The Villanova Wildcats celebrate after beating the Kansas Jayhawks in the south regional final of the NCAA Tournament in Louisville, March 26, 2016. Jamie Rhodes-USA TODAY Sports

The NCAA's Men's Basketball Tournament is one of most watched and talked about sporting events of the year. March Madness captures the excitement of amateur sports, captivates families and communities, and drives millions of Americans into the world of illegal, underground gambling.

More than $10 billion dollars is expected to be bet on this year's tournament, which kicks off Wednesday in Dayton, Ohio, with the "First Four," before continuing Thursday with the traditional round of 64 teams. But just a tiny fraction of that $10 billion — only 3 percent — will be bet legally, according to the American Gaming Association, an organization that advocates for the gaming and casino industry.

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Filling out a tournament bracket, which can easily be downloaded off the internet, and betting on the result is a common activity in schools and offices nationwide, but it is illegal. This year, 40 million Americans fill out roughly 70 million tournament brackets, and bet an average of $29 on each bracket, the AGA said.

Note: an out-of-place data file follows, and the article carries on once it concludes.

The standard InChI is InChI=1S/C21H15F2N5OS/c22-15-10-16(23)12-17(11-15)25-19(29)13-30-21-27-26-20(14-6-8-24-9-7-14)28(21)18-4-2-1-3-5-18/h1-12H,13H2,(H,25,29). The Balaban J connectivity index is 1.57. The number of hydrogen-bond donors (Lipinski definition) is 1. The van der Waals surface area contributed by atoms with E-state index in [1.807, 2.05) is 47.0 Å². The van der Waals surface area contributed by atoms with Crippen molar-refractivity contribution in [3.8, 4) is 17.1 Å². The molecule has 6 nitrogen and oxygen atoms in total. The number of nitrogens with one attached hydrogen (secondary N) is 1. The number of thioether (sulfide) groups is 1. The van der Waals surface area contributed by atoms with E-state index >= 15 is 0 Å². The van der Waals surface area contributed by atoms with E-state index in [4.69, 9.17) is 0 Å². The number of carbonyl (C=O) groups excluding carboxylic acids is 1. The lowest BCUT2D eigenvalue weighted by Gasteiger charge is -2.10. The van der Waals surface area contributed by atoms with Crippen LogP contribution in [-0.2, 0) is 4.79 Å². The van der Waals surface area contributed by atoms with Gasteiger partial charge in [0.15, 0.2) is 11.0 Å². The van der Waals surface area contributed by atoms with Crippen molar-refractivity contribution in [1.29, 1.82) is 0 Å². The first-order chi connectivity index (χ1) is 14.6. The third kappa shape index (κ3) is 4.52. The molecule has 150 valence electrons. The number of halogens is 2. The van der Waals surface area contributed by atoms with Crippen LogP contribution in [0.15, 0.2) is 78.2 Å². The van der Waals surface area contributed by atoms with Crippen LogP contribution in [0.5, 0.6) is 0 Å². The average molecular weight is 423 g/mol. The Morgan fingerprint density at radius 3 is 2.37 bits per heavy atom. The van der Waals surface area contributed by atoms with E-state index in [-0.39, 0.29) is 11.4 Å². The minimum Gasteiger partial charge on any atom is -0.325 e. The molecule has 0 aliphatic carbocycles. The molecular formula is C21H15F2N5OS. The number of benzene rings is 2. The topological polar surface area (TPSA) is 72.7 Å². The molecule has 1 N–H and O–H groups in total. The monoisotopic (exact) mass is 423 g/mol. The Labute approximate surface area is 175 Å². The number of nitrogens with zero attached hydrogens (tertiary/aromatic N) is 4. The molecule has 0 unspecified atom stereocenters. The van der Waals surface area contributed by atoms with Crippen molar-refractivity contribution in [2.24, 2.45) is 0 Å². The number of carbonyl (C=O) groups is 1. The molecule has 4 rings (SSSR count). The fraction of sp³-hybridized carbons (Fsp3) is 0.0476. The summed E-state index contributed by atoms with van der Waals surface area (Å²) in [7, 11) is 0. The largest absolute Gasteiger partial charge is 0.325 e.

The only place in the U.S. where Americans can legally bet on single games is Nevada. In 1992, Congress passed the Professional and Amateur Sports Protection Act (PASPA), which banned sports betting everywhere except for Nevada and a handful of other states that were already running sports lotteries. Recently, however, New Jersey has challenged PASPA in court, arguing it is unconstitutional for the federal government to deny New Jersey the ability to operate a sports betting system while allowing Nevada casinos to earn billions a year from the practice.

Although, it seems unlikely that the Supreme Court will hear New Jersey's complaint, there is currently an unprecedented level of pressure to expand legalized sports gambling in the U.S. Online betting, daily fantasy sports and simple office March Madness pools generate billions of dollars a year, and with modern technology it's increasingly difficult to police gambling websites hosted on offshore servers.

Even the major American sports leagues, which have strenuously opposed gambling legalization for much of their history, have softened on the issue. As ESPN noted last year, NBA Commissioner Adam Silver has said expanded legalized sports betting is "inevitable."